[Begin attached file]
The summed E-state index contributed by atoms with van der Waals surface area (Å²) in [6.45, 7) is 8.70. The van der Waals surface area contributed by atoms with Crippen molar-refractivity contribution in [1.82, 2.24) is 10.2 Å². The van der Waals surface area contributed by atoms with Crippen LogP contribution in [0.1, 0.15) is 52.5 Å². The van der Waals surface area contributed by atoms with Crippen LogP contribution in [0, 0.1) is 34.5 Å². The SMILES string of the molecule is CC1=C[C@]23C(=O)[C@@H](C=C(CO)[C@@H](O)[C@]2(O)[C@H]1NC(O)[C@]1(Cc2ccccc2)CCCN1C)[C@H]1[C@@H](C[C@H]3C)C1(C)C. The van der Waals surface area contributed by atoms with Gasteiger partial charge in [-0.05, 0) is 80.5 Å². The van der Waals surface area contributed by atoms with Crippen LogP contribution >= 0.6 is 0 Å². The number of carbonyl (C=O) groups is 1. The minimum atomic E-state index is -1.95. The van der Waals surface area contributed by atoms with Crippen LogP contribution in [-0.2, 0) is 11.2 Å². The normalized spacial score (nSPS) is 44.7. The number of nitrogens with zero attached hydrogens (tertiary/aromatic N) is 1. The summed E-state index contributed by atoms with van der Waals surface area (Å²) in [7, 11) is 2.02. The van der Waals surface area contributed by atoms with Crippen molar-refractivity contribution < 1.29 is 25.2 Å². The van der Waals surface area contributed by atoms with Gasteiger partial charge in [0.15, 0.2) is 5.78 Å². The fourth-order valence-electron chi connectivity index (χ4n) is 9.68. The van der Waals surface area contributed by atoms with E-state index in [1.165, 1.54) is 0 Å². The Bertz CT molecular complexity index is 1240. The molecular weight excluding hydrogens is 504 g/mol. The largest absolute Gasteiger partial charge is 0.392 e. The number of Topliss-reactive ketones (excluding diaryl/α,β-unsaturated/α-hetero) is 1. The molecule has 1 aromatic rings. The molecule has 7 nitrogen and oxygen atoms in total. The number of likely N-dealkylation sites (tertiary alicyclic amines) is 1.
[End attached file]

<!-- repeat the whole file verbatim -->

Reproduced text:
The summed E-state index contributed by atoms with van der Waals surface area (Å²) in [6.45, 7) is 8.70. The van der Waals surface area contributed by atoms with Crippen molar-refractivity contribution in [1.82, 2.24) is 10.2 Å². The van der Waals surface area contributed by atoms with Crippen LogP contribution in [0.1, 0.15) is 52.5 Å². The van der Waals surface area contributed by atoms with Crippen LogP contribution in [0, 0.1) is 34.5 Å². The SMILES string of the molecule is CC1=C[C@]23C(=O)[C@@H](C=C(CO)[C@@H](O)[C@]2(O)[C@H]1NC(O)[C@]1(Cc2ccccc2)CCCN1C)[C@H]1[C@@H](C[C@H]3C)C1(C)C. The van der Waals surface area contributed by atoms with Gasteiger partial charge in [-0.05, 0) is 80.5 Å². The van der Waals surface area contributed by atoms with Crippen LogP contribution >= 0.6 is 0 Å². The number of carbonyl (C=O) groups is 1. The minimum atomic E-state index is -1.95. The van der Waals surface area contributed by atoms with Crippen LogP contribution in [-0.2, 0) is 11.2 Å². The normalized spacial score (nSPS) is 44.7. The number of nitrogens with zero attached hydrogens (tertiary/aromatic N) is 1. The summed E-state index contributed by atoms with van der Waals surface area (Å²) in [7, 11) is 2.02. The van der Waals surface area contributed by atoms with Crippen molar-refractivity contribution < 1.29 is 25.2 Å². The van der Waals surface area contributed by atoms with Gasteiger partial charge in [0.15, 0.2) is 5.78 Å². The fourth-order valence-electron chi connectivity index (χ4n) is 9.68. The van der Waals surface area contributed by atoms with E-state index in [1.165, 1.54) is 0 Å². The Bertz CT molecular complexity index is 1240. The molecular weight excluding hydrogens is 504 g/mol. The largest absolute Gasteiger partial charge is 0.392 e. The number of Topliss-reactive ketones (excluding diaryl/α,β-unsaturated/α-hetero) is 1. The molecule has 1 aromatic rings. The molecule has 7 nitrogen and oxygen atoms in total. The number of likely N-dealkylation sites (tertiary alicyclic amines) is 1.